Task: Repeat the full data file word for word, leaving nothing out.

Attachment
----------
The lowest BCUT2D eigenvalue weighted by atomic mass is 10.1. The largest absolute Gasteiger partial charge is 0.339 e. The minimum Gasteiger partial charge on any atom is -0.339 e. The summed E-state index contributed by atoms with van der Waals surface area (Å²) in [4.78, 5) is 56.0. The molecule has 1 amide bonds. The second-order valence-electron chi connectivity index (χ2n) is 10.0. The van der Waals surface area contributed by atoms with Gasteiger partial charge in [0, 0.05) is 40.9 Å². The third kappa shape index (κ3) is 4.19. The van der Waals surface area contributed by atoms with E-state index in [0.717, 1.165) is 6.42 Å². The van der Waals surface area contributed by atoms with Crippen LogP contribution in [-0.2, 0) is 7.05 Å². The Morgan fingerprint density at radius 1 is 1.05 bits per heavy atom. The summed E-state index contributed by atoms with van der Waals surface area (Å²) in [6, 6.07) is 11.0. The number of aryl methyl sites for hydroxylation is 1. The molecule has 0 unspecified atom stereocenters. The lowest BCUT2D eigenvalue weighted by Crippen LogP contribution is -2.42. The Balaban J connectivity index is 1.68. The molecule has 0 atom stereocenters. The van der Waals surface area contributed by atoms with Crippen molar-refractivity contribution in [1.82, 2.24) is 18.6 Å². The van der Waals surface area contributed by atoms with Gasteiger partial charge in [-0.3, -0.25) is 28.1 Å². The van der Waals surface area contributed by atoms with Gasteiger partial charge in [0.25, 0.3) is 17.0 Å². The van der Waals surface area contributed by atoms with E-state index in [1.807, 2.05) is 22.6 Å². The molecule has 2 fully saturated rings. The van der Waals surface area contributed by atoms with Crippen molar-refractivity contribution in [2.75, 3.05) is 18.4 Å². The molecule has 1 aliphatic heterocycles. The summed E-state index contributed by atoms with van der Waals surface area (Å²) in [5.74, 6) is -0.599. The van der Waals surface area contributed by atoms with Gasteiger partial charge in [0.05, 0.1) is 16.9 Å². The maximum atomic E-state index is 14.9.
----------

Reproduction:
The lowest BCUT2D eigenvalue weighted by atomic mass is 10.1. The largest absolute Gasteiger partial charge is 0.339 e. The minimum Gasteiger partial charge on any atom is -0.339 e. The summed E-state index contributed by atoms with van der Waals surface area (Å²) in [4.78, 5) is 56.0. The molecule has 1 amide bonds. The second-order valence-electron chi connectivity index (χ2n) is 10.0. The van der Waals surface area contributed by atoms with Gasteiger partial charge in [0, 0.05) is 40.9 Å². The third kappa shape index (κ3) is 4.19. The van der Waals surface area contributed by atoms with E-state index in [0.717, 1.165) is 6.42 Å². The van der Waals surface area contributed by atoms with Crippen LogP contribution in [-0.2, 0) is 7.05 Å². The Morgan fingerprint density at radius 1 is 1.05 bits per heavy atom. The summed E-state index contributed by atoms with van der Waals surface area (Å²) in [6, 6.07) is 11.0. The number of aryl methyl sites for hydroxylation is 1. The molecule has 0 unspecified atom stereocenters. The lowest BCUT2D eigenvalue weighted by Crippen LogP contribution is -2.42. The Balaban J connectivity index is 1.68. The molecule has 0 atom stereocenters. The van der Waals surface area contributed by atoms with Crippen molar-refractivity contribution in [1.82, 2.24) is 18.6 Å². The van der Waals surface area contributed by atoms with Gasteiger partial charge in [-0.3, -0.25) is 28.1 Å². The van der Waals surface area contributed by atoms with Gasteiger partial charge in [0.25, 0.3) is 17.0 Å². The van der Waals surface area contributed by atoms with E-state index in [1.807, 2.05) is 22.6 Å². The molecule has 2 fully saturated rings. The van der Waals surface area contributed by atoms with Crippen molar-refractivity contribution in [2.75, 3.05) is 18.4 Å². The molecule has 1 aliphatic heterocycles. The summed E-state index contributed by atoms with van der Waals surface area (Å²) in [5.74, 6) is -0.599. The van der Waals surface area contributed by atoms with Gasteiger partial charge in [0.05, 0.1) is 16.9 Å². The maximum atomic E-state index is 14.9.